Turkish Journal of Medical Sciences




Background/aim: Isolated sphenoid sinus-derived lesions are rare and generally present with unclear symptoms. We are sharing our experience to be mindful of such lesions in differential diagnosis and to help accomplish successful treatment while avoiding revisions and complications.Materials and methods: Data from patients who underwent isolated sphenoid sinus surgeries (ISSs) were retrospectively extracted from the period of January 2005 to August 2015. Demographic data, chief complaints and presenting symptoms, imaging findings, surgical management, and results were evaluated. Results: There were 40 patients who underwent ISS. These patients had different pathologies. The chief complaint was nonspecific headache, except for cerebrospinal fluid leak patients who presented with serous rhinorrhea. Conclusion: It is critical to investigate suspicious symptoms with clinical findings and imaging techniques to avoid late diagnoses of isolated sphenoid pathologies. The transnasal approach is more minimally invasive and tissue-sparing. In our experience, we have noted that excising the inferior one-third of the superior turbinate decreases revisions. On the other hand, results show that the presence of concomitant pathology and invasive fungal disease increases the risk of revision surgery and complications.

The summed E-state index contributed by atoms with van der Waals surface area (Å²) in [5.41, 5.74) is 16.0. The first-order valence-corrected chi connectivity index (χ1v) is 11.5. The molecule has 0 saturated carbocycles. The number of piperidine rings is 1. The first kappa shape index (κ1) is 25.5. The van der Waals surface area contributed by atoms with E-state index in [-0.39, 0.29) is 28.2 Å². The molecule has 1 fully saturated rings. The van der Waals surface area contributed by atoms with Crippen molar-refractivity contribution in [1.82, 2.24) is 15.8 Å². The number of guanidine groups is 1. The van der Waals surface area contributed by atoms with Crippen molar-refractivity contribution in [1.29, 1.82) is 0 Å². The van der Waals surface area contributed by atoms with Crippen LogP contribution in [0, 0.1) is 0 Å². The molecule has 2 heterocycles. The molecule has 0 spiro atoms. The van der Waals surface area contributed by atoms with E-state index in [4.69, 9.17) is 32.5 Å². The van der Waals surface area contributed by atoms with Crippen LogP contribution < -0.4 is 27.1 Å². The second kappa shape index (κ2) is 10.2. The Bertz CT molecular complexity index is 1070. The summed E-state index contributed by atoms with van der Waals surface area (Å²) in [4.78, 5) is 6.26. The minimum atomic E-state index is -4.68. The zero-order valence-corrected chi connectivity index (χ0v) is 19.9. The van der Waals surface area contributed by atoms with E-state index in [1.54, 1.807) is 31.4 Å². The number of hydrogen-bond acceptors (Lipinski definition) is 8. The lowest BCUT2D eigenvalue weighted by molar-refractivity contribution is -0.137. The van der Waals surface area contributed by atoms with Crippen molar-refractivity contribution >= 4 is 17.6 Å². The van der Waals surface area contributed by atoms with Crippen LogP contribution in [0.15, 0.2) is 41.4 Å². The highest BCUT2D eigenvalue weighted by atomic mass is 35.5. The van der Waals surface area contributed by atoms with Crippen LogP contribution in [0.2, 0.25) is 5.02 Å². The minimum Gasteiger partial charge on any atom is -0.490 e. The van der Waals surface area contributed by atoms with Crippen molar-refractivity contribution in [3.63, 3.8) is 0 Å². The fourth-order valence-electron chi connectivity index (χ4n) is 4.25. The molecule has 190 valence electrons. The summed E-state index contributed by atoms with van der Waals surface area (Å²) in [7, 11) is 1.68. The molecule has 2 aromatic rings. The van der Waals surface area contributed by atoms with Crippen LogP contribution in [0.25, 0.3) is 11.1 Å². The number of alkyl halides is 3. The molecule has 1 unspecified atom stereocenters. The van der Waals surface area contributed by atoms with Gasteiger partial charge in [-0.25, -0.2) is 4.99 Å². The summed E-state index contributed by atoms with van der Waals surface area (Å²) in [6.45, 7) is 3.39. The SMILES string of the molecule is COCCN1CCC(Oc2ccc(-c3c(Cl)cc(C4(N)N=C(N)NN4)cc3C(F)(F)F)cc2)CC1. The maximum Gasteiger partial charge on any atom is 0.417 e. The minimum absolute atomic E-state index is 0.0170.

Sphenoid sinus, endoscopic surgical procedure, cerebrospinal fluid rhinorrhea

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